Flash scrapped for mobile browsersHewlett-Packard mulls what to do with WebOS, Asus unveils a powerful tablet, and Adobe ceases development of a Flash Player plug-in for mobile devices.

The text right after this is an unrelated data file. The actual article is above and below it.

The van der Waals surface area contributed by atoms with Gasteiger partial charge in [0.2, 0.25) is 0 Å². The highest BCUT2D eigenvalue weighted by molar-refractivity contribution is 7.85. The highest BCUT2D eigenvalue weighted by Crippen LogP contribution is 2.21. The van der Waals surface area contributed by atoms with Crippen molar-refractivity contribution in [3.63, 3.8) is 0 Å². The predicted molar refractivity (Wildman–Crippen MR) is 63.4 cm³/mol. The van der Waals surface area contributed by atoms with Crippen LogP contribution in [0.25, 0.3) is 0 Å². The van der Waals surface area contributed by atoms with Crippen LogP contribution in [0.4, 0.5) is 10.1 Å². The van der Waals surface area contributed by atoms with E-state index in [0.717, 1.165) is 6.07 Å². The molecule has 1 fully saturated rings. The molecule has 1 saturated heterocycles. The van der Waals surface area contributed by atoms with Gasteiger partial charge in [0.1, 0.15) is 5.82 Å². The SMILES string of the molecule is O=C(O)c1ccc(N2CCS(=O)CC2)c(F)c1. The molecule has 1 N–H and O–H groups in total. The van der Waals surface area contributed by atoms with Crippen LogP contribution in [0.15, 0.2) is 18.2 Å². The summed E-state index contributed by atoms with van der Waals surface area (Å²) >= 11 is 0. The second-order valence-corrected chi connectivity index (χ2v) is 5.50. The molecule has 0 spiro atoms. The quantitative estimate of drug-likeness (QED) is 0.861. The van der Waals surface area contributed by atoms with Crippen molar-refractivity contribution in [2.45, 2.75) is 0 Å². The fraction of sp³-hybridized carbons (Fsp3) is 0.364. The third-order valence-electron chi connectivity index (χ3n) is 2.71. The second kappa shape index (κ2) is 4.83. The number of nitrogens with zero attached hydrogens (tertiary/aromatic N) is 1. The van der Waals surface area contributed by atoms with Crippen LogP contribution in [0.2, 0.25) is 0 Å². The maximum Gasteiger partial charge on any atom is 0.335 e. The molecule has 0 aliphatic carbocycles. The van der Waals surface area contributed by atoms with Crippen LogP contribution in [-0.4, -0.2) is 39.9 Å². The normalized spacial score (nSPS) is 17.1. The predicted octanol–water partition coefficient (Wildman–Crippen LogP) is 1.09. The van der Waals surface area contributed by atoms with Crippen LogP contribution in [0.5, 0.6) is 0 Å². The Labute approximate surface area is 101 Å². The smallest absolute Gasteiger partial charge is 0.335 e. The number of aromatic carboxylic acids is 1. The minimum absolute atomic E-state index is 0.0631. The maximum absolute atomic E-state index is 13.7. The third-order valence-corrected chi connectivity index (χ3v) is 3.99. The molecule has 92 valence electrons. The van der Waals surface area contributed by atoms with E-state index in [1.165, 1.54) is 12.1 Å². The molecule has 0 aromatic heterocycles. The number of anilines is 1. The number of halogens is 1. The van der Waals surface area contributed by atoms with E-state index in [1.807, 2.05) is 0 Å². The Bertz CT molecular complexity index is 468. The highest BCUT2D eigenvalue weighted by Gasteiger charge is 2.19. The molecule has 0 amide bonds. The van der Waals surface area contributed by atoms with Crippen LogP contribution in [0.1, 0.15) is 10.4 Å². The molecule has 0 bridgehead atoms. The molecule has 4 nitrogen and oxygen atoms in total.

-It's Wednesday, November 9, 2011. I'm Bridget Carey on cnet.com and it's time to get loaded. We got juice corporate drama today. Starting with Adobe, you know how it's been a big selling point that Android devices and they playbook have Adobe Flash. Well, apparently, Adobe is walking away from the battle to get flash to work on all mobile devices. Instead, Adobe will push for developers to use Adobe Air in their apps. No longer will adobe make a flash player plug in for future mobile browsers, but they will continue to support the current android and playbook systems. The parent company is also going through this major restructuring. Adobe systems just cut 750 jobs, that can't be good. Hewlett-Packard is mewling over what to do about webOS, the mobile operating system it bought from Palm. The drama started in August when the former CEO said, HP wasn't gonna make phones or tablets, thus abandoning the webOS platform, but the new HP CEO, Meg Whitman is holding means trying to figure out if the company should sell the operating system. At first, we thought HP would reveal the fate of webOS by now, but Whitman reportedly told the employees yesterday that they shouldn't be a quick decision and it might take a few weeks to figure out strategy. If you have a Windows machine, today is a good day to download system updates if you don't already do so automatically. Microsoft has a patch for a whole that can be serious. Essentially, hackers can get access to you machine, workstation or server without any user interaction or authentication, so that means the can get in without needing to click on anything, and there's also this thing called the Duqu [unk]. No, not that Duqu. The Duqu malware is pony word document that can give user access to your computer. Microsoft also has work around for it, but it's still working out on solid phase. Asus has unveiled the first tablet that has, get this, a quad-core processor. That's some processing my friends. It's the Eee Pad Transformer Prime. -[unk] -No, not that transformer. This is a tablet with a snap on keyboard that's thinner and lighter than the iPad 2, and it comes in green, purple, as well silver and gold and it's supposed to be fingerprint resistant without listing out the specs and figures. It's safe to say this is a top of the line tablet and it's had a typical price starting up $500 for 32 gigs of memory, going on sale in December. And the next time you're killing time in Starbucks, you might have some fun with their new holiday augmented reality app. Starting next week, Apple and android users can download the Starbucks' cup magic app. You point your camera at a Starbucks product like their holiday cups or holiday coffee bags and you can see characters running around, sliding, or ice skating. Find them all and you might get over board ain't that jelly. Those are you headlines for today. I'm Bridget Carey for CNET.com and you just been loaded.